More important, bitcoin and other cryptocurrencies have made tremendous strides, not just in valuation — today the cryptocurrency market capitalization is estimated at $2.5 trillion, more than double a year ago — but also in growing acceptance.
One midyear survey estimated that there were 221 million cryptocurrency holders, more than twice the number in January. And this year, El Salvador declared Bitcoin to be legal tender, and several countries including the U.S. have issued some form of Bitcoin-based ETFs.
At the same time, we also saw severe backlash against cryptocurrencies. China has been among the most explicit countries in cracking down, both evicting crypto miners and banning most cryptocurrency transactions for its billion-plus citizens. India is considering similar measures.
And even where governments are not inclined to ban crypto, 2021 has been a year of skepticism about the energy drain, and thus climate impact, that crypto potentially creates.
Given these conflicting signals, what does the new year hold? As editor of fintech newsletter FIN, here are what I see as the crucial crypto trends in 2022:
We will see further advances in mainstream cryptocurrency adoption. They may not always take the form of legal tender, but financial institutions will increasingly embrace cryptocurrency because customers are demanding that it be part of their portfolio. Many banks and financial service companies will make working with crypto a way to entice and retain customers.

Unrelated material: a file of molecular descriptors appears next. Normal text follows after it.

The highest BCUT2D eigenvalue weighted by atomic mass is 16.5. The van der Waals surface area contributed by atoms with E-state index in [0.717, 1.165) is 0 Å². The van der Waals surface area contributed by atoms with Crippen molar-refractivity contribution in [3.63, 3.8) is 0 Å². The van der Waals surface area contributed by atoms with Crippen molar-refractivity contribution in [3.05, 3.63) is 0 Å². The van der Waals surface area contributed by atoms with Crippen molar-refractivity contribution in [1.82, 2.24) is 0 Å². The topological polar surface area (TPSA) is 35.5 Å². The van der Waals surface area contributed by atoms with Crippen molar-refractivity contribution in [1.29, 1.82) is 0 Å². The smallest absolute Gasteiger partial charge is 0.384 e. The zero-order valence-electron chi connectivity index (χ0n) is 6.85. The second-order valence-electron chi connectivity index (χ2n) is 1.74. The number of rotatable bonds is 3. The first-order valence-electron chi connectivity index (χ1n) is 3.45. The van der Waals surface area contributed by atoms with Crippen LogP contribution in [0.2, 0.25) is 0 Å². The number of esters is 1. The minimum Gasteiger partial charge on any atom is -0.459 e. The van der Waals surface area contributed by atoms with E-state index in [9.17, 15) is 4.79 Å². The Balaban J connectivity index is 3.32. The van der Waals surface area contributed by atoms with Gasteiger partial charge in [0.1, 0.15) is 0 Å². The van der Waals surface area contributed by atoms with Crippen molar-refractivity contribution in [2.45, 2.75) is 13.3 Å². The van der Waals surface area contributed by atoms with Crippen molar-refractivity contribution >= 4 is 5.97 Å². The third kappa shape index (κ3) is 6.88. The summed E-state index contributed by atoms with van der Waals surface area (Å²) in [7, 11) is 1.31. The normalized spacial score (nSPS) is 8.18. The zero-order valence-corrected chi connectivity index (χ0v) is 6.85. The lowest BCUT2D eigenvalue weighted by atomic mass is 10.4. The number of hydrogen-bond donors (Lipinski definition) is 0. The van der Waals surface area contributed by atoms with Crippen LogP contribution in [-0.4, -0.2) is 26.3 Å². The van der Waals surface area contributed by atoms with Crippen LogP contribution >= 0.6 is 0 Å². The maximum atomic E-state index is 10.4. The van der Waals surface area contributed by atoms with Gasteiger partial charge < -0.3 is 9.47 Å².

There’s no reason this can’t be duplicated 10 or 100 times in markets outside the U.S. And although it’s been reluctant to do so, the Securities and Exchange Commission could approve a bitcoin or crypto ETF in 2022.
Individual investors are also increasingly likely to realize that they can build profit in a crypto portfolio, despite the risks, and borrow against it, extending the crypto ecosystem.
The argument might not resolve itself in 2022, but savvy investors are likely to balance their portfolios to play it safe.
2021 has been a year of remarkable retreat by tech behemoths that once dreamed of crypto domination.
Meta, formerly known as Facebook, has dragged its feet for years about their digital currency, now called Diem. The recent departure of Meta’s head of cryptocurrency David Marcus all but guarantees that even if Diem makes it out of the starting gate, it will be irrelevant.
This departure follows Google’s announcement in October that it will not pursue its ambitious plans for a full-blown payment and banking service. The departure of humbled tech companies should represent a growth opportunity for existing cryptocurrencies and stablecoins.
It’s confusing, but the more the world wants crypto, the more certain governments want to crack down on it.
Technologically, banning crypto is all but impossible, but governments can make it very hard for citizens to trade (by denying licenses to exchanges, for example). In the U.S. and Europe, expect more scrutiny about the climate impact of cryptocurrency mining.